This sounds like the best solution with the least amount of drama. Since barn owner is willing, I would do it.
Short spurts of separation as the foal’s owner is doing goes against all current best recommended practices for reducing stress in the weaning process. The poor foal has no idea that the humans expect him to view these sessions as an opportunity to bond with the old gelding and learn to be apart from his dam. All the foal experiences here is being separated from the safety of his bonded social group. It’s a repetitive traumatic event for the foal. If anything it may cultivate an association of being stressed with the presence of the gelding – the opposite of what the foal’s owner intends. It’s also not a great way to cultivate trust between the foal and the handler who is repeatedly putting him in this stressful situation.
The gradual separation used in this study seems to have been designed to not be as traumatic as OPs current gradual separation system so that’s a fairly big difference.
I used fence line weaning on my own horse and it was a non event but I’m not sure that’s possible for OP due to boarding constraints
What’s confusing me about this situation is why the foal owner has so much say. Did you already sell the foal? I understand that the barn owner has a say, but the mare owner should be calling the shots, along with whoever owns the yard. The foal owner needs to sit back and relax. They’ll have plenty of time with the foal later. If you don’t like the stress of separation, and you think it’s putting the foal at risk of injury, possibly requiring a vet (which would be paid for by?) you can stop this and decide on the best practices. Backup your wishes with the information listed above and show it to the yard owner. Fence line weaning and letting the foal bond with buddies, and stay with buddies post weaning, are generally accepted best practices. A panicked foal on a lead is not. What sort of leading training is she giving that foal? “This dang thing on my face means I leave the security of all the horses I know, and my sole source of food and comfort”. That’s a heck of an association.
This study also pre-dated the “nanny” group studies. In the nanny method the separation of the foal from the dam is “abrupt”, but the foals still have the security of their stable adult nanny companions. In this 1987 study the weaned foals were placed in paddocks with other just weaned foals which is not just an abrupt removal from the dam, but also an abrupt transition to an entirely new social situation with other stressed weanlings as the source of “comfort”.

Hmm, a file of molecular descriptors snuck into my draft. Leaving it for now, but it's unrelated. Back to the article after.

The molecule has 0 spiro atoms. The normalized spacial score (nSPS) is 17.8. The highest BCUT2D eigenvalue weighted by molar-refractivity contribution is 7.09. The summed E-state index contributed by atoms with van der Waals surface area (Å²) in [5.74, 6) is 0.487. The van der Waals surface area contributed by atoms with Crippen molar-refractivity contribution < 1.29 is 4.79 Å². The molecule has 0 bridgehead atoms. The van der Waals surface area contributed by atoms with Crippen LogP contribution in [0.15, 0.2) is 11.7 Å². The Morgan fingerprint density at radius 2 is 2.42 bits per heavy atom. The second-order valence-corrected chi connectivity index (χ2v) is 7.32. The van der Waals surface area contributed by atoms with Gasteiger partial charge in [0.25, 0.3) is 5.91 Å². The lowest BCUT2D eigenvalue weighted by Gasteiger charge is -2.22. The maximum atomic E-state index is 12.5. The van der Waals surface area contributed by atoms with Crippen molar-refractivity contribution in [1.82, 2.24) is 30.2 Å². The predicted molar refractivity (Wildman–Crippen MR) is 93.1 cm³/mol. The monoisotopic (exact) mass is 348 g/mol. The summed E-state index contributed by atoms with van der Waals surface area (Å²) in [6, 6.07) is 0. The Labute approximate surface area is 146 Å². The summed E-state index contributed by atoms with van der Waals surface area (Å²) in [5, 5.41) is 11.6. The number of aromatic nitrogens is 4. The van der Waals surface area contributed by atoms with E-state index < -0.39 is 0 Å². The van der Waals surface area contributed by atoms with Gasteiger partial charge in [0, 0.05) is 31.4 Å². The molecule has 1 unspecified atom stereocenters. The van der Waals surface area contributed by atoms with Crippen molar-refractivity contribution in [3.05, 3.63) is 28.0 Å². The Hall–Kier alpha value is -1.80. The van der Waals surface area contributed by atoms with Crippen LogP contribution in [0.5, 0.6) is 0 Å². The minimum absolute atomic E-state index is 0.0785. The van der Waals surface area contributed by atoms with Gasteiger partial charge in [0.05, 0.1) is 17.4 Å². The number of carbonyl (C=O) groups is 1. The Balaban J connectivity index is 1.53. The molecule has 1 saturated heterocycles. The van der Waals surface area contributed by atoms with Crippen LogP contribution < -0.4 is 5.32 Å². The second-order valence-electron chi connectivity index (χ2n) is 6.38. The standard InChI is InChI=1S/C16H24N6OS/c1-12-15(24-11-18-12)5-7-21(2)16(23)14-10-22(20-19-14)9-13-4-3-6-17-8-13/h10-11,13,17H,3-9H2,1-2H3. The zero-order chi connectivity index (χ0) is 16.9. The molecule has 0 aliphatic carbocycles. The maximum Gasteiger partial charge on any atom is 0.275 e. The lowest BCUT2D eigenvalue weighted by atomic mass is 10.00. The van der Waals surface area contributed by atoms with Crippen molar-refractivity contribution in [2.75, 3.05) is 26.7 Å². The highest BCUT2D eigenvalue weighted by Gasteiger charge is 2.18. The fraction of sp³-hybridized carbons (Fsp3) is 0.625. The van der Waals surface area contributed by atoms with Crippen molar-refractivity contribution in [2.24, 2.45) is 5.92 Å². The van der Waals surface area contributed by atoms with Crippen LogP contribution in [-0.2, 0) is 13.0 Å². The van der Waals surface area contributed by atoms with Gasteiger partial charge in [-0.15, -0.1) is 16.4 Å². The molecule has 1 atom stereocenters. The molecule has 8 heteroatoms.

Yeah, my thoughts exactly. Wherever I put the mare, the foal should stay in the auntie herd for a while longer. Even if it means moving her a different yard but it looks like I won’t have to resort to that.
The fenceline method won’t work due to the layout of the yard. Are you guys suggesting that the next best thing is the ‘abrupt’ method, but leaving the baby in his established auntie herd? Combined with waiting until he’s a bit older? He’s been living with those horses since he was six weeks old, so he’s very much a part of their group.
Yep. There will be a point in the not too distant future (next few months) where mom is just not terribly important to him, and removing her from his group won’t be much of an event.
It’ll be best if she can be far enough away that they can’t hear each other call. If they can hear each other, they’ll both fret.
Ok? And that invalidates the concept that gradual separation can reduce stress?
I agree it’s sensible to leave the foal with its current herd post weaning as that’s gonna be less stressful than chucking him out with strangers.
This is a little newer. Of interest to the OP maybe the proposed later timing of weaning. The natural focus is probably not terribly applicable.
Situation resolved. Foal owner has agreed to no more separation practice. Of course, there are other potential spanners in the works, like his balls not dropping before spring, and some turn-out-related faff, but those are problems for future us.
Has the ball situation been checked by a veterinarian? The balls may be very small, and may not be easily seen, but can be palpated if they have migrated through the body wall, and the ring that they came through is closed. And if they are through, and the ring is closed, he CAN be gelded now, or when this happens. If the ring is closed and they are not on the outside of the body cavity (where they are supposed to be), then it’s going to be major surgery to go get them, and expensive. If the ring is still open and they are not descended, there is still time and hope that they will show up as planned. But they can be hard to find by a layman if they are small, even if they are there and available to remove.
Gelding when young is easiest on the horse. I’ve had those whose future is as a gelding, gelded around at 5 months of age, weaned or not. I prefer them done standing, no general anesthetic, just tranquilizer and freezing. But it seems to be more difficult these day to be able to find a vet who knows how to do this adquately, everyone lays them down with a general. Which is a lot to ask of a baby, IMO, for no reason. Done standing, it takes 20 minutes, easy on everyone.
The vet saw him at three months old for microchipping, registration faff, etc., but hasn’t seen him since. The practice won’t touch a colt until he’s six months old (don’t know if that’s their thing or a UK thing), so I figured I would have the vet assess him next month.
They might be there and available at that time.
I hope so!! Doing the happy testicle dance.